Tibor R. Machan
One central reason welfare states–or call them social democracies or whatever runaway mob rule most developed and developing countries are subject to these days (for the last thing they are is capitalist)–go broke is a basic flaw of the system, not the particular fault of politicians or bureaucrats or the devil.
Nearly all democracies now are unlimited, illiberal, and unrestrained by firm constitutional principles that prohibit spending more than what the treasury can bear. So the politicians are impelled by democratic forces to dole out support for their constituents without any regard for budgetary constraints. No budgets can be enforced since the very lawmakers and bureaucrats who would do the enforcement are themselves impelled by the democratic process to drain the treasury beyond rhyme or reason. Also, people just cannot be taxed endlessly–in time they just give up seeking to prosper.
Just imagine a family of five, with each using a copy of a credit card but none imposing self-discipline, so that whenever one of them wants to make a purchase, it’ll be done. Together the purchases reach way beyond the family’s financial resources, so, no surprise, the card will be maxed out in no time. Of course, credit card companies impose limits on card-holders but most families can obtain a half a dozen or more credit cards, so maxing out one doesn’t serve to discipline them, either individually or collectively.
Now add to this analogy the fact that when it comes to national treasuries, these are generally subject to carrying enormous debts and deficits. And those who are in time responsible for covering these are not yet alive or are very young, so they aren’t even in a position to express their protest about being saddled with these obligations they did not assume either individually or collectively. They are trapped into shouldering obligations very likely way beyond their capacity to cover. (There, by the way, goes “no taxation without representation”!) This is all exacerbated by the tragedy of the commons, since everyone also believes in getting as much out of the common treasury as possible with no thought about replenishing it. After all, what is in the treasury is all ours, a public resource, just as the resources around us in the wilds or the air mass belong to all of us, so that no private property rights serve to put borders around what people have available to use. Furthermore, public choice theory shows that politicians and bureaucrats work mainly to advance their own limitless agendas, having no clue at all what is in the public interest. So the pressures on the treasury are enormous.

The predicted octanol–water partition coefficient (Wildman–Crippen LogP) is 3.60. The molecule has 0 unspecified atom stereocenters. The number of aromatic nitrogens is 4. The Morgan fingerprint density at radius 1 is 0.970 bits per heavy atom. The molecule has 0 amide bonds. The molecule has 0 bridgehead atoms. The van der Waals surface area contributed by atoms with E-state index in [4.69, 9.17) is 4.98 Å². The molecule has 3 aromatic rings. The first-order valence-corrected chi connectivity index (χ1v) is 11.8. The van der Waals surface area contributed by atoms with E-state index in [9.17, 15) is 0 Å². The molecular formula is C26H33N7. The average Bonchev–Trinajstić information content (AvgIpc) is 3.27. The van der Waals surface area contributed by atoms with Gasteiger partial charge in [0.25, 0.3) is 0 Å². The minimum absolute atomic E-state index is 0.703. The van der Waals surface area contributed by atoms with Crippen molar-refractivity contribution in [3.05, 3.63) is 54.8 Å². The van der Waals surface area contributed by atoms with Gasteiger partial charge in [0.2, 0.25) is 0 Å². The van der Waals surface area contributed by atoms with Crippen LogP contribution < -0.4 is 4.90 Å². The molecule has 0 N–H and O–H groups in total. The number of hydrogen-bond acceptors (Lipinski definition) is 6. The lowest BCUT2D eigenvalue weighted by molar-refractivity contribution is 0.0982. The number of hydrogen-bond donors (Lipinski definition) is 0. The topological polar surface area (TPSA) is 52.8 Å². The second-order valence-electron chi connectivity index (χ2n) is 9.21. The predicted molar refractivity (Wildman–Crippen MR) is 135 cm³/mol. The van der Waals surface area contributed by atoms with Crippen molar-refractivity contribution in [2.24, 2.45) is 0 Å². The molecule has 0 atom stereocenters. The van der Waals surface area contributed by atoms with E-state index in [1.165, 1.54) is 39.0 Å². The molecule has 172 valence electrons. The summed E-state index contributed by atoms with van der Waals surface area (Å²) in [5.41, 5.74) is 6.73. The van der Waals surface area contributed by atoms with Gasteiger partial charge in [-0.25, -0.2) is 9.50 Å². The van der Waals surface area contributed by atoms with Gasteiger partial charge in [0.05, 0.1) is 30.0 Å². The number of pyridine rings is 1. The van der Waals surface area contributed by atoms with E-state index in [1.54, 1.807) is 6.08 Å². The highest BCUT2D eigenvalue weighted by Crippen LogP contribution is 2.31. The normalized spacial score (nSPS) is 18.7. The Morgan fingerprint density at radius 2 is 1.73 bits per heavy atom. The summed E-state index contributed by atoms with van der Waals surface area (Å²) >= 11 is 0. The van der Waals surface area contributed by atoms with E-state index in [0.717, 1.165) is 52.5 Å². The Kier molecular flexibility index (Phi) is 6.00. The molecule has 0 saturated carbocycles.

There is a school of economic thought that aims to remedy matters, called constitutional economics–lead by George Mason University Nobel Laureate economist, James Buchanan–with the public policy objective to putting constitutional limits on spending. Some states of the union make an attempt at this but usually without much success, again because the democratic process tends to override all attempts at restraint. If politicians can ensure their own elections and reelections by promising to raid the treasury “for the benefit of voters”–never mind that altogether this is not really feasible but only a deceptive promise–they will do whatever they can to accomplish this goal. Those on their staffs or whom they appoint are not likely to stand in their way since they will be fired in a jiffy if they try.
It comes out to be a proverbial Hobbesian war of all (groups) against all. Labor, business, education, science, the arts, farming, you name it, and everyone is asking to gain support from the treasury and the politicians proudly assume it to be their duty to accommodate the requests however impossible this is.
The late Mancur Olson, a brilliant student of the welfare state, argued (in his book The Logic of Collective Action [U. of Michigan Press, 1965]) that this process is literally unstoppable and only a major meltdown can put a halt to it, followed by, perhaps, some revolutionary changes in the system. But so long as the democratic process continues (me thinks), everything will just repeat itself (even though now the meltdown may well be on its way globally).
I know of no solution to all this other than to insist that the very problem be communicated to the citizenry, relentlessly, repeatedly, and vigilantly, so that despite everyone’s tendency to get on the dole, wisdom and prudence would in time prevail.
All of this needs to begin at home, but sadly macro-economists–including our current president–are telling everyone to spend, spend, and spend some more, for therein, miraculously, lies our salvation. Yet, contrary to this nonsense, in the end the best cliche to follow is that one just cannot get blood out of a turnip.